Archive for occupational hazards

Rotten Apple

Posted in computers, Personal with tags , , on August 16, 2010 by davidnm2009

I used to like Apple. I actually have an ancient, 2001-vintage iBook. Every now and then, I even turn it on, if only just to see how much more the hard drive has died since the last time I played with it. (In a way it’s quite sad – I have some good memories from that computer!)

Unfortunately, Apple seem to have taken a turn for the worse over the last few years.

In 2006, I re-joined the modern world of computing with my new laptop. This was the first computer I’d bought in several years. It was wonderful, for about a fortnight. Then I installed iTunes.

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The Danger Of False Alarms

Posted in Personal, Social Concern with tags , on July 26, 2010 by davidnm2009

Sensible health and safety policy isn’t always easy to do. Here is an instructive example:

  • Williams said he discovered that the physical alarm system had been disabled a full year before the disaster. When he asked why, he said he was told that the view from even the most senior Transocean official on the rig had been that “they did not want people woken up at three o’clock in the morning due to false alarms”.

Oddly enough, on this one thing at least, I do have some sympathy for the Deepwater Horizon people.

The naive approach to health and safety holds that there is no such thing as a false alarm, and that people should be willing to tolerate any degree of minor inconvenience for ‘safety’. Unfortunately, this is horrifically counter-productive in practise, and can in effect actually endanger life rather than protect it. Let me give an example…

At the university where I work, we have a fire alarm system. It operates on a ‘zone’ system – the building is divided into a number of zones. When a fire breaks out in one of them, an automated alarm will go off to evacuate that area. The zones next to it get ‘alerts’ – not actual alarms, but a blaring speaker in each room that announces in a deafening, stentorian voice that ‘THERE IS A FIRE ALERT IN A NEIGHBOURING ZONE – STAND BY FOR FURTHER INSTRUCTIONS!’ It does that at something close to 90 dB, and can carry on doing this for up to half an hour. (The only people who can turn this off are Security, and that involves rousing them from their daily tea-break, which starts at about 9 AM and finishes some time around 5 PM.)

Problem is, fires aren’t the only thing that set it off. Hot weather sets it off. Heavy rain on the asphalt roofing can set it off. The frequent burning smell from Engineering can set it off. For all I know, the phases of the Moon might set it off too. And this is a big problem. It disrupts work. It annoys people. It shortens tempers. And also, very, very dangerously, it habituates people to the idea that when an alarm sounds, it’s false.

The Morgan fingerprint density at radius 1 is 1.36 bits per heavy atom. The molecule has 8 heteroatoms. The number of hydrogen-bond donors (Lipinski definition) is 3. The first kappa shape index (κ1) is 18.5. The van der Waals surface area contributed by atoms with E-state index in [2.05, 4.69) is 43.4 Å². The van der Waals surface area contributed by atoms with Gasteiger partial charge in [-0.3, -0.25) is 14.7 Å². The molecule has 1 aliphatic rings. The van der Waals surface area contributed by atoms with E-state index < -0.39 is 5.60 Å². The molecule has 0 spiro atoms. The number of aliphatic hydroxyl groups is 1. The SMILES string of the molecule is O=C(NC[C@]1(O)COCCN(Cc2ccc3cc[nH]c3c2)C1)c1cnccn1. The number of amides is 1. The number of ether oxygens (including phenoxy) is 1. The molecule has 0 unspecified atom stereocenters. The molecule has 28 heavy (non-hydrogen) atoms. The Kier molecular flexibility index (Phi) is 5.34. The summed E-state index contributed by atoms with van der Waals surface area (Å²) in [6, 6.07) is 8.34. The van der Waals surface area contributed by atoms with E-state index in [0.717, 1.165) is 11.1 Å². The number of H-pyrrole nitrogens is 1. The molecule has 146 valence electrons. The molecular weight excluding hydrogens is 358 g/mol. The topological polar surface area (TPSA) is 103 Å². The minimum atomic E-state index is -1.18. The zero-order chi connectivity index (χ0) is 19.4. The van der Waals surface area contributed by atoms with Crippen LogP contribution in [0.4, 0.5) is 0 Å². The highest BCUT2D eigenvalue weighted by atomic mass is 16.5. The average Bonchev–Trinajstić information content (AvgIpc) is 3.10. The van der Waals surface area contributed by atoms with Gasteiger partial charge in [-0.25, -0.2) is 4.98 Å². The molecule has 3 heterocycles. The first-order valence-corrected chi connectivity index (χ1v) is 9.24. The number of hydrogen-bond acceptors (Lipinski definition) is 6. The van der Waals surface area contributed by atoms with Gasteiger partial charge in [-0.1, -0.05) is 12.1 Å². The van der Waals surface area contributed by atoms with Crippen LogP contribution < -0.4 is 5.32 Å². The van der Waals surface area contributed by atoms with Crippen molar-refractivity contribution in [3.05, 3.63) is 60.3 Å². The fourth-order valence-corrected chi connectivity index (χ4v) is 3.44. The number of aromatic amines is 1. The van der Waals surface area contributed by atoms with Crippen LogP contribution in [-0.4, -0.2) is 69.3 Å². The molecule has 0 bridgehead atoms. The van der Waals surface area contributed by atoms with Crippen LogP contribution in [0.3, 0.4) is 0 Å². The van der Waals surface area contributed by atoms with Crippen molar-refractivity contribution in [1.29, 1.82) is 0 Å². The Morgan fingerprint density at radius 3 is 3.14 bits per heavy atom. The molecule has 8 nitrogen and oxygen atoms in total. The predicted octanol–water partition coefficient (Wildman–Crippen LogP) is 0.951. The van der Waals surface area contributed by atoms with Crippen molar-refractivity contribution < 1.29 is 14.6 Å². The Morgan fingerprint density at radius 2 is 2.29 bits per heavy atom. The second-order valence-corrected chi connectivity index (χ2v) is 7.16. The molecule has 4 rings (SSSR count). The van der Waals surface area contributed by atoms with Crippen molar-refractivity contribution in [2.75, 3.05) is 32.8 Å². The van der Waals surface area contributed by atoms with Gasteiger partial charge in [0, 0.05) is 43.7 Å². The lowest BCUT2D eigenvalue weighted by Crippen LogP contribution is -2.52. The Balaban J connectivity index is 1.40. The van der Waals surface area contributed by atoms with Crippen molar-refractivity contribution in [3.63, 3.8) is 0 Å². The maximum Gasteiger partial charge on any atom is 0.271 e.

This is bad.

It means that, one day, the alarm will go off for real – and no-one will react. Everyone will assume that it’s just another stupid false alarm. And they’ll only realise it isn’t when the flames start licking at the office window.

Basically, something some health-and-safety types really need to realise is that conditioning people to assume that alarms are false is not clever.

Occupational Hazards

Posted in Amusing, Astronomy with tags , , on July 20, 2010 by davidnm2009

Astronomy has some very odd occupational hazards.

  • At the Mauna Kea observatories, you’re banned from going to sleep(!). The problem is that, at high altitude and an air pressure of ~ 600mb, some sleepers don’t wake up again.
  • There’s a radio telescope facility in India. A colleague of mine who did some observing there was warned not to go outside at night, due to the risk of being attacked by panthers(!).
  • The Roq de Los Muchachos Observatory is the most scenically-beautiful that I’ve yet been to. It’s also the most convenient, being (in principle) about 4 hours’ flight from Europe. (It’s longer from the UK because there aren’t any direct routes – you change at either Madrid, several places in Germany or in Tenerife.) But, it also has just a bit of a body count. The week before I was there in 2008, someone fell to their death off of the back of one of the MAGIC telescopes. Also, people keep driving straight off the roads – and the roads zig-zag up a very steep hillside. Going off that will hurt.
  • Although I’ve never been there myself, apparently the safety advice at the VLT in Chile is something to the effect of ‘Don’t go outside at night, because if you fall over and break something you’re in the middle of nowhere and there’s no way to get help to you’.
  • I imagine that if you visit the South Pole Telescope, there might be just a small problem with hypothermia. (Oh, and maybe rabid zombie penguins too…)

Basically, observing is less sedate than you might think.

Also (perhaps sadly) we don’t actually look through the telescopes any more. In fact, I’m not aware of any research-class instruments that have an eyepiece attached. (You can usually see the output on a screen in the control room, though.) Saying that, I think there is an old finder-scope bolted onto the side of the INT, but I’m not sure if anyone’s used it in a long time.

An 8-metre with an eye-lens would be cool … until it accidentally points at anything bright, that is, and the unlucky viewer gets blinded, of course.